Problems with Nationalism

I never believe in nationalism. Ethnically, I can be defined as Chinese. My maternal and paternal grandparents came from Guangdong (it was called Canton at that time) (廣東) to Hong Kong in 1930s. My parents were born in Hong Kong and so was I. Except for a few remote relatives I met when I was a child, I don’t have any relatives in China. So, naturally, how can people like me feel strongly that China is my motherland?

One of the moments that I felt about being a “Chinese” was during the Tiananmen crackdown in 1989. It was really a vivid memory for me when I watched the news on TV and joined other Hong Kong people to march on the streets when I was 12 years old. I must say that a 12-year-old can understand quite a lot of what’s happening although we were not as vocal as young people nowadays when we were that young, thanks to the apolitical environment in education during the colonial era.

Another moment that I really felt about being a “Chinese” was taking lessons in Chinese history in Form 1 to Form 3. I scored quite well in that subject and world history although pretty bad in other other subjects. Also, I was crazy playing the computer game of “The Three Kingdoms” with some classmates and could remember most of the names of the characters.

Other than those moments, I have to admit that I only feel myself being a Hong Konger, speaking Cantonese most of the time and speaking English with Hong Kong accent and writing English with all the typical grammatical mistakes like other Hong Kongers.

For those who were born in 1980s or later, I don’t see why they need to be told to feel that they are “Chinese” while they can’t emphasize their identity as Hong Kongers?

Although I have been working on China’s human rights issues for the past decade, I still very much feel that I’m a Hong Konger instead of a Chinese.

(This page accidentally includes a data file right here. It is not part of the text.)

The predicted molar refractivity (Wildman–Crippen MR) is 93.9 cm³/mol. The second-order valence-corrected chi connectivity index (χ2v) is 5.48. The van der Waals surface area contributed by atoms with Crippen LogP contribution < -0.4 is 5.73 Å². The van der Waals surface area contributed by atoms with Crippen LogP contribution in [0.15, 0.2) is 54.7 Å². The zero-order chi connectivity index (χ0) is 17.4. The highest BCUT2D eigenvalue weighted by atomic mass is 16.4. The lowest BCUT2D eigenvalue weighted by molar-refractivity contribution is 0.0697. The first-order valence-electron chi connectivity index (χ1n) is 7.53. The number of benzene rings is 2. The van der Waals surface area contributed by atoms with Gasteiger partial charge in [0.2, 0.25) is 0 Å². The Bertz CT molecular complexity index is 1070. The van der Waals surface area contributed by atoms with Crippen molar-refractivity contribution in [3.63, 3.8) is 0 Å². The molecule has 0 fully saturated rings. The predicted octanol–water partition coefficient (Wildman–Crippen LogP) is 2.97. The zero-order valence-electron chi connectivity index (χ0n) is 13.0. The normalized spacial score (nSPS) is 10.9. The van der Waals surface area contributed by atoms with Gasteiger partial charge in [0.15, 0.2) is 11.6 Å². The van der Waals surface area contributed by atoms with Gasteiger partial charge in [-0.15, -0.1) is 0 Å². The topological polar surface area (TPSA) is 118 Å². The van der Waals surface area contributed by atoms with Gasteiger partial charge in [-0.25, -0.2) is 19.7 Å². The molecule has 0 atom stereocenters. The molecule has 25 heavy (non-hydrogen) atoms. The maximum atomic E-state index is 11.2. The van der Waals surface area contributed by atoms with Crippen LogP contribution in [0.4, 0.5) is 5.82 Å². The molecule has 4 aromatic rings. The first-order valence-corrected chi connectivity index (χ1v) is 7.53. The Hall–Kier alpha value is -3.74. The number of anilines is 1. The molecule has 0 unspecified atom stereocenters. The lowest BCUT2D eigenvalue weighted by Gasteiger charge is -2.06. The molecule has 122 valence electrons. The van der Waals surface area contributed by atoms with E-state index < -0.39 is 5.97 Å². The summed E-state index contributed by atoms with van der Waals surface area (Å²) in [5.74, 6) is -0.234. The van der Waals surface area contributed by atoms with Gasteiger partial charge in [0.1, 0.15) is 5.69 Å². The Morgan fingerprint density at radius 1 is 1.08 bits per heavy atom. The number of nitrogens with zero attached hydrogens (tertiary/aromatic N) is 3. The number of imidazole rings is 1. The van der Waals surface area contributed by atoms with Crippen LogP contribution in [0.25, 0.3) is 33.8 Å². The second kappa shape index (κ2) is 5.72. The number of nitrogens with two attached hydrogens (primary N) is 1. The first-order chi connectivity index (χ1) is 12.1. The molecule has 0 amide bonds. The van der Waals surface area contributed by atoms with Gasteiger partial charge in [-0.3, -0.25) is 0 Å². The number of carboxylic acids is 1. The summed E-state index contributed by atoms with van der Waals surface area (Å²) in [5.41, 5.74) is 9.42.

However, I never agree with some of the radical localists’ positions and comments to demonize all the mainland Chinese people. It should be the authoritarian regime in China which we should target at, but not the people. The people in mainland China have been heavily controlled by the regime for so long. It’s no longer the China we know from learning ancient Chinese history. The China we see today is Communist China.

All in all, nationalism always makes people crazy about fighting one another by labelling one another as “traitors” or “insulting a nation”. It’s 21st century. We live in a world connected with internet and it’s much easier for us to travel to other places. Can we get rid of this kind of stupid nationalism? If all the conflicts about nationalism and localism are just about personal interests, it’s just a big shame.


Official Warning Not to “Politicize” everything?

What’s more weird than an official warning people not to “politicize” issues?  Being a politician in power can tell people not to “politicize everything” and just accept whatever the government does?

It’s not even an issue about democracy or authoritarianism. Even an authorian regime would not need to deny that everything involves the government and its governance is inevitably about politics and the issues the government deals with are thus inevitably political issues. 

Zhang Dejiang, chairman of the Standing Committee of the National People’s Congress – China’s third-ranked Communist Party leader, said Hong Kong should not “politicize everything” and should instead focus on integrating Hong Kong’s economy with China’s, Hong Kong delegates to the National People’s Congress told media.